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Late career change for Buddhist monk
When you get to be 50 years old, you can see the end of your career. Whatever you choose — maintaining your current position and income in your present job, or continuing to climb the corporate ladder for that next promotion — most people would prefer to stay in their present job. It is to protect their family, or sometimes to protect whatever they have earned in life.
Enko Sakai is an exception. At the age of 52, he is planning to jump off the ladder for the second time in his life. This time, he is planning to walk away from his present position of jushoku (the head priest of a Buddhist temple) of Myojoin Temple, which has a history dating back more than 1,000 years, to jump into a whole new world; founding orphanages in developing Asian countries.
"Over the next two to three years, I'll start wrapping up everything I'm currently engaged in," Sakai, said in an interview in Tokyo. "Within five years, I'll be completely finished."
Myojoin Temple is recorded to have been founded around 968 A.D. in Aichi Prefecture as a temple for the Tiantai school of Buddhism. The Jushoku, as mentioned above, is the highest-ranking person at a temple, and it is viewed very much like a goal line in a Buddhist monk's career.
Sakai has been Joshoku of the temple for 10 years. He could continue up the ranks of Tiantai monks if he wishes, but he chose otherwise. He said he chose this so that he could live his own life.
He had been just another ordinary Buddhist monk until he was in his mid-20's, after becoming one when he was 22 years old at a temple in Kyoto Prefecture, following a grandfather who taught Sakai sutras and Buddhist principles.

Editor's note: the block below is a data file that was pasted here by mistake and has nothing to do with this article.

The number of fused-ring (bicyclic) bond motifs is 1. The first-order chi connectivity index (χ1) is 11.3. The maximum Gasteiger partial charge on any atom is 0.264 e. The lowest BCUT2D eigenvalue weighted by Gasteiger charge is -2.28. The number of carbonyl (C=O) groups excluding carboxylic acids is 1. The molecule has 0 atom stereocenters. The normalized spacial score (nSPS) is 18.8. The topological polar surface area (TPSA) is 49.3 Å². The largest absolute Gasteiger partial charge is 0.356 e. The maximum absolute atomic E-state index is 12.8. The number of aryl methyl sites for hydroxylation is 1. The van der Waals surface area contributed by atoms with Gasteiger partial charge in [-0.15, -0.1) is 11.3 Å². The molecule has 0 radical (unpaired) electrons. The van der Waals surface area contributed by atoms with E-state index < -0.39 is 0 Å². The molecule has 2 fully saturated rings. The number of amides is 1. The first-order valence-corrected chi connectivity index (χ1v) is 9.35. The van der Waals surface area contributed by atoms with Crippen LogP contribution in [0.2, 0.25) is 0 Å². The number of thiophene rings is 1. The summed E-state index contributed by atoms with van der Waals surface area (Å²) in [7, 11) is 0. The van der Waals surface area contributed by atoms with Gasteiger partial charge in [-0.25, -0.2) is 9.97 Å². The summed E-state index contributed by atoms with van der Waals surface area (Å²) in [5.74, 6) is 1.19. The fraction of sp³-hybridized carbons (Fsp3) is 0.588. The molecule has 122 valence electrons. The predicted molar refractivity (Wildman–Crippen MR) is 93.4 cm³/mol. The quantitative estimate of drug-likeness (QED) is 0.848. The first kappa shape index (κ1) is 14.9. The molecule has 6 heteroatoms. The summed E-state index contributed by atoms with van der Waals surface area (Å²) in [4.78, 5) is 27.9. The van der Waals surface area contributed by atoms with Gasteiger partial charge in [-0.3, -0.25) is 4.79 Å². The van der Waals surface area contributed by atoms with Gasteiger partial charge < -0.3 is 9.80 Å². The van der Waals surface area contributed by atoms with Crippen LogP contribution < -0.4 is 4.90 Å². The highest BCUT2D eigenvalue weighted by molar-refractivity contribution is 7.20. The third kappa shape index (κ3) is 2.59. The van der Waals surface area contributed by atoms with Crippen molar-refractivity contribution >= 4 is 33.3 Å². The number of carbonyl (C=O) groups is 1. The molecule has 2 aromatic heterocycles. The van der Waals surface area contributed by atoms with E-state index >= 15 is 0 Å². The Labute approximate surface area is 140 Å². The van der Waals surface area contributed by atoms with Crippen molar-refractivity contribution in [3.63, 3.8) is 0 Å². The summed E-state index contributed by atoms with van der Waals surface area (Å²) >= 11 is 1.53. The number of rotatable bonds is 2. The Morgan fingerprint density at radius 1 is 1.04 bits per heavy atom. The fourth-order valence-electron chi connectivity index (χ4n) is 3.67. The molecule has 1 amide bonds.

Born into a merchant family, he experienced the divorce of his parents at age 7, and lived with his mother and older brother. Daily life was not easy, but he didn't complain about it. After graduating from high school, he landed a job at a food manufacturer, but decided to be a Buddhist monk four years later.
A big turnaround came when he was training at the temple in Kyoto. One of his friends at the temple killed himself, just two weeks after the monk talked to Sakai.
"He was just like me," Sakai remembered. "He didn't express himself much, and wasn't clear on what he wanted to do."
Sakai blamed himself for having missed the signs in the eyes of his friend and he grieved for a long time over the loss.
That shocking incident drove Sakai to abandon everything he had learned to that point. He changed his Buddhism school and decided to retrain. He visited the Enryakuji Temple at Mt. Hiei, the head temple of the Tiantai school of Buddhism, to join their harsh two-year ascetic practices. After completing the practices, Sakai joined the Myojoin Temple when he was 29.
At Myojoin Temple, Sakai managed to turn around the unpopular temple by making the holy space more open to the public. He built a waterfall on temple grounds to give the public the chance to experience the ascetic practices of Buddhist monks. He offered consulting services, as well as courses of Zen study, even memorial services for pets.
But, now he is through. He will give it all to his son and leave it up to him to decide whether to maintain it, or to scrap it all, Sakai said.
"Throughout my life, I've been considerate of other people's feelings," Sakai said in the interview. "I didn't express myself much, just like the monk I couldn't save, and I plan to change it."
The plan, which he said has been in his mind for years, for the latest chapter in Sakai's life is to build small orphanages in Southeast Asian countries such as Cambodia, Myanmar and the Philippines. The orphanages would house about 10 children each and the children would go to local schools to study and area hospitals when sick. Sakai's orphanages will be more like shelters, he said.
To realize the project, Sakai is planning to form a nonprofit organization this year to set up a Zen promotion center in San Francisco, disseminating the real Zen spirit as part of fundraising activities, making the best use of his decades of experience as a monk.
"I've finally reached the entrance and given a chance to realize my dreams," Sakai said. "Given the appropriate circumstances, it's not right to not follow the path."
This series has been prepared in collaboration with Enjin Co., which produces and operates a video website, kenja.tv, specializing in profiles of up-and-coming Japanese entrepreneurs.